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I am trying to parse commandline arguments and execute a function that takes the parameters upon successful extraction of the parameters. I have an object called CurrencyExchangeRunner where the main method is. I have envisioned the structure of the class as follows:

object CurrencyExtractionRunner {
      def main(args:Array[String]){
        parseArgs(args){
            (currencyType,currencyTypeArgs) => 
                 CurrencyExchanger(curencyType,currencyTypeArgs){
                   (exchanger) => exchanger.startExchange
                 }
            }
        }
      }
   }

What I want to accomplish above is to parse the arguments using parseArgs(args), get the (currencyType,currencyTypeArgs) as parameters and pass those into the CurrencyExchanger factory object and then that would return the appropriate exchanger on which I will execute the startExchange method. This is what I have envisioned but I am a little clueless on how would I go about creating this flow. The first thing I tried was to create a trait that parses the command-line args as follows(I am using the jcommander library for the commandline parse):

object Args {
    @Parameter(
      names = Array("-h", "--help"), help = true)
    var help = false
    @Parameter(
      names = Array("-c", "--currency-type"),
      description = "Type of currency exchange that needs to be performed",
      required = true)
    var currencyType: String = null
    @Parameter(
      names = Array("-d", "--denominations"),
      description = "Specific denominations to be used during the exchage")
    var exchangeDenomination: String = null
    @Parameter(
      names = Array("-s", "--someotheroptionalarg"),
      description = "Additional argument for a specific currency exchange")
    var someOtherOptionalArg: String = null

  }


trait ParseUtils {
//How do I do this, take the args and return a function.  
def parseArgs(args: Array[String]){
    val jCommander = new JCommander(Args, args.toArray: _*)
    if (Args.help) {
      jCommander.usage()
      System.exit(0)
    }
    //What do I do now? How do I proceed with executing the function with
    //the specific arguments?
    //What do I need to do to wrap the commandline arguments so that it could 
    //be passed to the next function
  }
}

I am pretty stuck here since I am not sure how would I make the code flexible enough to take the arbitrary sequence of commandline args and execute the next step which is the factory that returns that takes these arguments and returns the correct exchanger.

It will be great if someone could point me in the right direction.

share|improve this question
    
In your example, it is not clear what the relation is between currencyTypeArgs and command line argument (since there is no argument with that name). My advice is don't worry about design patterns for now. Make it work (compile, run, pass the tests) with one currency, then another one, then see how to refactor to be able to add currencies as necessary without having to change too much code. –  huynhjl Jun 8 '13 at 17:09
    
@huynhjl - Yeah, so currencyTypeArgs is my 'abstraction' for the currency arguments. My thought was that currencyTypeArgs would encapsulate the variances of the commandline params, but exactly how would be the question. –  sc_ray Jun 8 '13 at 17:50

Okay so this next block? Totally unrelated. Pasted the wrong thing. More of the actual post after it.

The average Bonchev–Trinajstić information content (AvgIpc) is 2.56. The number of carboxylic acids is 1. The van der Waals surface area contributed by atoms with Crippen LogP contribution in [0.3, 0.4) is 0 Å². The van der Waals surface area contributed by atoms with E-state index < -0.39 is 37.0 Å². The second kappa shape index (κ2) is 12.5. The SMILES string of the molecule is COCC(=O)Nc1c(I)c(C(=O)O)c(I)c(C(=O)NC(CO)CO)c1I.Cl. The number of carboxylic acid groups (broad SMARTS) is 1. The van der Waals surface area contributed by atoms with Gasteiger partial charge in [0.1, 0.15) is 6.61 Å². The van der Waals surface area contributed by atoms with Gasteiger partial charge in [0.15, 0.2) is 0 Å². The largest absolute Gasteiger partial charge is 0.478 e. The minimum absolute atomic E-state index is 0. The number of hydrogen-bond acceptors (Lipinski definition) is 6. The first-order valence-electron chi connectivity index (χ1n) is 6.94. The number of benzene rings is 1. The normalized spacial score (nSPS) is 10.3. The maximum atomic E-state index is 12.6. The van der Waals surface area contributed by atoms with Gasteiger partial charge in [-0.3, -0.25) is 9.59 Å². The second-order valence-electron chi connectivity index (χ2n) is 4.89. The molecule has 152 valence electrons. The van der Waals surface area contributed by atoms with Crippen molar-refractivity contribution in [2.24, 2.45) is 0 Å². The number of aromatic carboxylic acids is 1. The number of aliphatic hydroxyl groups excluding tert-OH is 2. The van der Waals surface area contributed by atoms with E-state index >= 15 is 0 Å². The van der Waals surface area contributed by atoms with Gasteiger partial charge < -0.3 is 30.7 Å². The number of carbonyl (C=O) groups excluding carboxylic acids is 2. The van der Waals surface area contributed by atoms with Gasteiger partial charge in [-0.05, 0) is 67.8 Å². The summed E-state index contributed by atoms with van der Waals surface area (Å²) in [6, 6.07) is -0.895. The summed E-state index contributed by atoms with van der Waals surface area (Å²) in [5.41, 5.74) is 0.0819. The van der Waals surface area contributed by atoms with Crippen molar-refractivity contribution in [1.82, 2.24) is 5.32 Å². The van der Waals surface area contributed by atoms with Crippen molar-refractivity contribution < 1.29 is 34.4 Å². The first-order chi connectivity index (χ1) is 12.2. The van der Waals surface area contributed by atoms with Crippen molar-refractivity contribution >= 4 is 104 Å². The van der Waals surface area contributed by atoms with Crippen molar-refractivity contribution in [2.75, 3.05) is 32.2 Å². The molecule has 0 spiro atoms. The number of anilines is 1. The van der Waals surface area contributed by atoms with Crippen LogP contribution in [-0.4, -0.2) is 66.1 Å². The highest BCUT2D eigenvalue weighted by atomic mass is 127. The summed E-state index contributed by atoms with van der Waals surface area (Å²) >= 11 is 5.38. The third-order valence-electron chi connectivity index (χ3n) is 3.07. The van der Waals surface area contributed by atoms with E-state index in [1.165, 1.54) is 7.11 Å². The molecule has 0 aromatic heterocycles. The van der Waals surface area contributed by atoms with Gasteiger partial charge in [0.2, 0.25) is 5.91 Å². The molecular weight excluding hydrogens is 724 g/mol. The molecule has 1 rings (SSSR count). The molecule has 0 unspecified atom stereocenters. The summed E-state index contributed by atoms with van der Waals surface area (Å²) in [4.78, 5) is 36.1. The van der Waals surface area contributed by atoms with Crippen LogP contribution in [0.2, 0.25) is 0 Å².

1 Answer 1

up vote 2 down vote accepted

I'm not sure why you'd use such unusual syntax to pass return values to the following methods.

I would go for a simpler solution that looks like

trait ParseUtils {
  //Why would you return a function here? 
  //Is it a strict constraint you need to fulfill?
  def parseArgs(args: Array[String]): (String, String) {
    val jCommander = new JCommander(Args, args.toArray: _*)
    if (Args.help) {
      jCommander.usage()
      System.exit(0)
    }
    //This is the return value of the method, a pair of parameters
    (Args.currencyType, Args.exchangeDenomination)
    //If you need to embed additional params, you should append them to existing one
    // or you could create optional values from the Args members...
    // e.g. (Args.currencyType, Args.exchangeDenomination, Option(Args.someOtherOptionalArg))
    //       with return type (String, String, Option[String])
  }
}

object CurrencyExtractionRunner with ParseUtils {
  def main(args:Array[String]){
    val (currencyType,currencyTypeArgs) = parseArgs(args)
    CurrencyExchanger(currencyType,currencyTypeArgs).startExchange
  }
}

case class CurrencyExchanger(currencyType: String, currencyTypeArgs: String) {
  def startExchange = //implementation details using the costructor arguments
}

Alternative solution

since I prefer parseArgs to be more "functional" I'd change it to

trait ParseUtils {
  def parseArgs(args: Array[String]): Option[(String, String)] {
    val jCommander = new JCommander(Args, args.toArray: _*)
    if (Args.help) {
      jCommander.usage()
      None
    } else 
    Some(Args.currencyType, Args.exchangeDenomination)
  }
}

object CurrencyExtractionRunner with ParseUtils {
  def main(args:Array[String]){
    parseArgs(args).foreach {
      case (currencyType,currencyTypeArgs) => 
        CurrencyExchanger(currencyType,currencyTypeArgs).startExchange
    }
  }
}

case class CurrencyExchanger(currencyType: String, currencyTypeArgs: String) {
  def startExchange = //implementation details using the costructor arguments
}
share|improve this answer
    
-Thanks. This helps. –  sc_ray Jun 9 '13 at 3:18

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